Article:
Lawrence J. Korb
Greetings from Baghdad.
We’re part of the Bush administration’s effort to convince the American people of the progress the U.S. is making in Iraq since the end of major combat. The Secretary of Defense has decided to send delegations here to be briefed and exposed to realities on the ground. According to Secretary Rumsfeld’s office, these delegations consist of a “key” group of military analysts, journalists, and other national security “experts” who would travel to Iraq in order “to enhance their knowledge of the coalition’s progress toward reconstruction and self-governance in Iraq.”
The Defense Department invited 21 people to travel to Iraq from November 2 to 7 and told us that they would limit the delegation to 17. Of the original 21 invitees, only three of us accepted. Those who turned down the invitation included Fred Barnes, Jackson Diehl, William Safire and George Will. After they extended more invitations, eventually 10 people accepted.
Our delegation is made up of two journalists, three scholars from think tanks, three people from the private sector, and a clergyman (boy, was I glad to have him on board, especially after the Chinook helicopter was shot down the day we left). We were joined by three officials from the Defense Department.
The first delegation went to Iraq in early September and came back with different impressions. As detailed in dueling op-eds in the Washington Post, Jessica Matthews, the president of the Carnegie Endowment, was skeptical of the progress while Michael O’Hanlon of the Brookings Institution was supportive of the perspectives of the Bush administration. Based on my first day in Iraq, I am leaning heavily in Jessica’s direction.
For security reasons, we are spending our nights in Kuwait City, flying into Iraq each day on a C-130. Except for the sometimes violent evasive maneuvers we performed in approaching the airport (in case a shoulder-fired missile was shot at the aircraft), the trip to Baghdad International was uneventful.
Once we landed in Baghdad, everything changed. Throughout the rest of the day, whether we traveled by Blackhawk helicopters or by vehicle, we were accompanied by heavily-armed soldiers.
We received briefings from the senior staff of the Coalition Provisional Authority (CPA), the Iraq Survey Group, the 2nd Brigade Combat Team, and the 1st Armored Division. From the top level down, they had a similar message: the situation, even with the attacks of last week, is not as bad as the media wants Americans to believe. Here’s the argument: Nearly 90 percent of the attacks are in one area (the Sunni triangle). The rest of the country is doing just fine. The Coalition Provisional Authority (CPA) is meeting its goals. The attacks of last week were caused by the progress we are making (“the bad news is the good news”).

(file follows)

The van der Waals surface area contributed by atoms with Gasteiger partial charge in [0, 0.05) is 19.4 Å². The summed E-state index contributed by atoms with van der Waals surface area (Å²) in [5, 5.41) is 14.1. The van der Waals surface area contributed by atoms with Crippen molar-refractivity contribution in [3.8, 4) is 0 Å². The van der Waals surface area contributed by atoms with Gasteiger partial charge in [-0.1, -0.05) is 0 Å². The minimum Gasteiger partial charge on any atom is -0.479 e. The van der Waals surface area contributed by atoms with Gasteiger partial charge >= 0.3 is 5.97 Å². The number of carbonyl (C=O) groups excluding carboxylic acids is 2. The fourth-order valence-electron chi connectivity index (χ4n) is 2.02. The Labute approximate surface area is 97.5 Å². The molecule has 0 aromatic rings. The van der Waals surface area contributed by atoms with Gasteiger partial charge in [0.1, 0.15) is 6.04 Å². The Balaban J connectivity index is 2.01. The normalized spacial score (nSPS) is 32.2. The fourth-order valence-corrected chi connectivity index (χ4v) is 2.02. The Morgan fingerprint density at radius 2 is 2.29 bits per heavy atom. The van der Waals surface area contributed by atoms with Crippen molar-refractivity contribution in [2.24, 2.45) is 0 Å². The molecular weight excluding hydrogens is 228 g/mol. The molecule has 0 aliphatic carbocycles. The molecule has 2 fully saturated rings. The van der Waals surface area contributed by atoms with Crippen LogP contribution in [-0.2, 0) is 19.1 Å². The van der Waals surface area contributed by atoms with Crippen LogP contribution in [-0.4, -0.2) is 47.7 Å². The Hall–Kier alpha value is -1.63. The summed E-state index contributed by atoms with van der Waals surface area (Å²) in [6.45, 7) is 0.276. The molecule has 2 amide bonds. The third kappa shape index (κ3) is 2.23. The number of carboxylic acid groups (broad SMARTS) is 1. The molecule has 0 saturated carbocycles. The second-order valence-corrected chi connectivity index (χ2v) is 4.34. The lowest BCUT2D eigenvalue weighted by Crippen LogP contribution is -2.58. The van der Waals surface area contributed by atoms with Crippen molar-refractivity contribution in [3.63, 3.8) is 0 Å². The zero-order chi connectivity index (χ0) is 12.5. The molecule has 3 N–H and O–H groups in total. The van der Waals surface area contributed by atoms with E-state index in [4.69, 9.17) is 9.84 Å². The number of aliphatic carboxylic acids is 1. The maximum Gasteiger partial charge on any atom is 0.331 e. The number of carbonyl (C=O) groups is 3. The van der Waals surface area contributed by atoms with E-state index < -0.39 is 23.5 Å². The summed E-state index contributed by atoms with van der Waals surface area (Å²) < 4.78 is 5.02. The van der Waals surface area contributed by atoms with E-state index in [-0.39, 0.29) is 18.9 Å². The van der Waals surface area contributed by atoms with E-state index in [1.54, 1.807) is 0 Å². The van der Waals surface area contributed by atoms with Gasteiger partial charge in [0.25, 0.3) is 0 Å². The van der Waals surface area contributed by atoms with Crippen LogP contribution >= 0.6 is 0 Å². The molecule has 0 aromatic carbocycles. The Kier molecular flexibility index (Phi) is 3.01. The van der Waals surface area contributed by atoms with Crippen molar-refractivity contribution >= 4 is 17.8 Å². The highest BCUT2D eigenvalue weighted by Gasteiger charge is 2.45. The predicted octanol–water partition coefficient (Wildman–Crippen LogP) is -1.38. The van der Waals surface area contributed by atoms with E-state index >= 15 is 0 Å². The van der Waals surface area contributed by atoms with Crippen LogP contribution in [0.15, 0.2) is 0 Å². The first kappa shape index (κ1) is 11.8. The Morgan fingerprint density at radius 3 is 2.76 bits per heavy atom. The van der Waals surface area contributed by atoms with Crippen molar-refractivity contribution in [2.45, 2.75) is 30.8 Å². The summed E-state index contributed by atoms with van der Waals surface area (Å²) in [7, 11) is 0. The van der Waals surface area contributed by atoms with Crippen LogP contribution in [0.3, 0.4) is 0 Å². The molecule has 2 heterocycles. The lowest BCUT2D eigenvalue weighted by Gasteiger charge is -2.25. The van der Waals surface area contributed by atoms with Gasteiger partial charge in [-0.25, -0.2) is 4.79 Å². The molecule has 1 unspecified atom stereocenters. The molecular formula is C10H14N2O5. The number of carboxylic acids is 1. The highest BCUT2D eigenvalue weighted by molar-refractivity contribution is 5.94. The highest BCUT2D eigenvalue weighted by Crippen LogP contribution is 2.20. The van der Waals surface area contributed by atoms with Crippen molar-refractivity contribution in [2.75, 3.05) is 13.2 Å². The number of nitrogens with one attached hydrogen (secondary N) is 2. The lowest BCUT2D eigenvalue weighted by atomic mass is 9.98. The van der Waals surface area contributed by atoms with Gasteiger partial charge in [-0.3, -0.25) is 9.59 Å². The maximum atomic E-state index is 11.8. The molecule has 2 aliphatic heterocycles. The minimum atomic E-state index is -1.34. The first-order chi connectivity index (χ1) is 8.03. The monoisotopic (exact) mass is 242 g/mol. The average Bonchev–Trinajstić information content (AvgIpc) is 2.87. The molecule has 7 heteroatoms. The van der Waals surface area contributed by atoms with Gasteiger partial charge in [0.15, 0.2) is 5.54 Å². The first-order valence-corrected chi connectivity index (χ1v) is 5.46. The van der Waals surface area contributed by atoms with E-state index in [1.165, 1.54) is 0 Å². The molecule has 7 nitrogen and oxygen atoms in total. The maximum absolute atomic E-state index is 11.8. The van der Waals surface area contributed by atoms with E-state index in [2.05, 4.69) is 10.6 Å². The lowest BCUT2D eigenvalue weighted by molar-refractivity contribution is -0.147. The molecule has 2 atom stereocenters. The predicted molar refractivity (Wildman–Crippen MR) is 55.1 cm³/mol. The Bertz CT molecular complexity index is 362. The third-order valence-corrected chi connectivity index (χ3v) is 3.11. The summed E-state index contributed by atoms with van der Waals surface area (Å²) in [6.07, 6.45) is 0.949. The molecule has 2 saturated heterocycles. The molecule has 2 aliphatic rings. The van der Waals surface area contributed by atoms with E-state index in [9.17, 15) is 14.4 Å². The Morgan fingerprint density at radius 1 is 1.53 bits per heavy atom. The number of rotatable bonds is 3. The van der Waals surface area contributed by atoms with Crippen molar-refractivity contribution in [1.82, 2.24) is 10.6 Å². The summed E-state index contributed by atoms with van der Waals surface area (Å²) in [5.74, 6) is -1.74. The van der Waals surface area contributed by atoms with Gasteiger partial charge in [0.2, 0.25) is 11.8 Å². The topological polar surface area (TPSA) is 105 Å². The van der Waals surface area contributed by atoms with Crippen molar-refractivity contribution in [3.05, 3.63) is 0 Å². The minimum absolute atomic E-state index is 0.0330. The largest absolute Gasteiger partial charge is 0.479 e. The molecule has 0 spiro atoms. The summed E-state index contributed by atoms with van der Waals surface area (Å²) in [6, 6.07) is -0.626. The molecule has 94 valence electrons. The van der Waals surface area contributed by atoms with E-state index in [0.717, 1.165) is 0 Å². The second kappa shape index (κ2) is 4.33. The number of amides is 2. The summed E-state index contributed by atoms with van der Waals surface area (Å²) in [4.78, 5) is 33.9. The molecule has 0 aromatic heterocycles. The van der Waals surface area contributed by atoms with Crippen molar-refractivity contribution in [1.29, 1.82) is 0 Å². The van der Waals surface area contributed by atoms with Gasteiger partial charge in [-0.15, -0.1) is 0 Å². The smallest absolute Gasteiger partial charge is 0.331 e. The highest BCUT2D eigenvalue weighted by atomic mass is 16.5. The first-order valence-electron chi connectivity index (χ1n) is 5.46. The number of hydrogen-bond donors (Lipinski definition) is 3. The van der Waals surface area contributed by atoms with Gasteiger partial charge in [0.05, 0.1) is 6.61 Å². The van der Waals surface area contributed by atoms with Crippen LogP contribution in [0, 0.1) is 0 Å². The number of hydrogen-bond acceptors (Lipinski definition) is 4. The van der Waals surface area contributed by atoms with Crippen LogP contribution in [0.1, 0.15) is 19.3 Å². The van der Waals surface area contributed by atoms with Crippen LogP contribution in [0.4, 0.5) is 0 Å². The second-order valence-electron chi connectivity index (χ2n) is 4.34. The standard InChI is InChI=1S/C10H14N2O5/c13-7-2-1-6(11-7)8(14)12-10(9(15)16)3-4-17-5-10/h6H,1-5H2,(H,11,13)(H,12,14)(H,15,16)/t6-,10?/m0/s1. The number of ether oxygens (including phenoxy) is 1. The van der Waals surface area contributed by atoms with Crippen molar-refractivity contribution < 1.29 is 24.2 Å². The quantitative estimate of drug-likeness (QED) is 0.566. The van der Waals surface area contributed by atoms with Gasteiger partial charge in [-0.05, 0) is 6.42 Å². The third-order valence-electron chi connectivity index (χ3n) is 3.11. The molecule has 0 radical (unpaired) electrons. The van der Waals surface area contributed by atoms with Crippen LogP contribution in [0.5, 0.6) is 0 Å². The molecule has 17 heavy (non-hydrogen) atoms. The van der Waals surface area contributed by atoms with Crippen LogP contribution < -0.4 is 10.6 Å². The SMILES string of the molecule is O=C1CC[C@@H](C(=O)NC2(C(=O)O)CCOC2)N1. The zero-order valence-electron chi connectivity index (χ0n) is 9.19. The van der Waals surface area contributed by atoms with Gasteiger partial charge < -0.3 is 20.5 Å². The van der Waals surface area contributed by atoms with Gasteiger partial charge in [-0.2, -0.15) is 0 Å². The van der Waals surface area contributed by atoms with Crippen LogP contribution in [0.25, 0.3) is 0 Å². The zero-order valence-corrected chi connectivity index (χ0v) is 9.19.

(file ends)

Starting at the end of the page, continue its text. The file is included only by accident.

We were told the U.S. military command does not need more troops, just better intelligence. Our briefers contended that more troops, even more Americans, would make the situation worse. Morale of the troops is good because they are aware of their mission, know they are making progress, and know when they are going home (asked about the Stars and Stripes survey, which cited three-quarters saying morale was low and nearly half saying they would not reenlist, they claimed the survey was distorted because it was taken during the heat of the summer). The line goes on: Just as we cannot control our border with Mexico, additional military forces cannot control Iraq’s border. Much of the violence is being caused by outside professionals or mercenary terrorists (when pressed, no one could come up with a figure above 50 for the number of outsiders). And of course, Saddam clearly “desired” to have weapons of mass destruction.
But when one looks out the window or talks to the soldiers a different perspective emerges. Baghdad is not bustling. Mortars are being fired. The soldiers are not sure of their mission. The situation seems at first glance to be getting worse instead of better. Iraqis who once may have, or still, support the U.S. are afraid to even tell their families for fear of what might happen to them.
Our soldiers are uncertain when they are going home (the date they were told was later than the one we read in the official briefings). Moreover, the 1st American Division which arrived in March 2003 is not even sure if they are going back to their home base in Germany. And if this uncertainty wasn’t enough, reaching out to their families is a costly undertaking. There are not enough telephones and our men and women are paying $2 a minute to call home.
Lawrence J. Korb is a Senior Fellow at the Center for American Progress.
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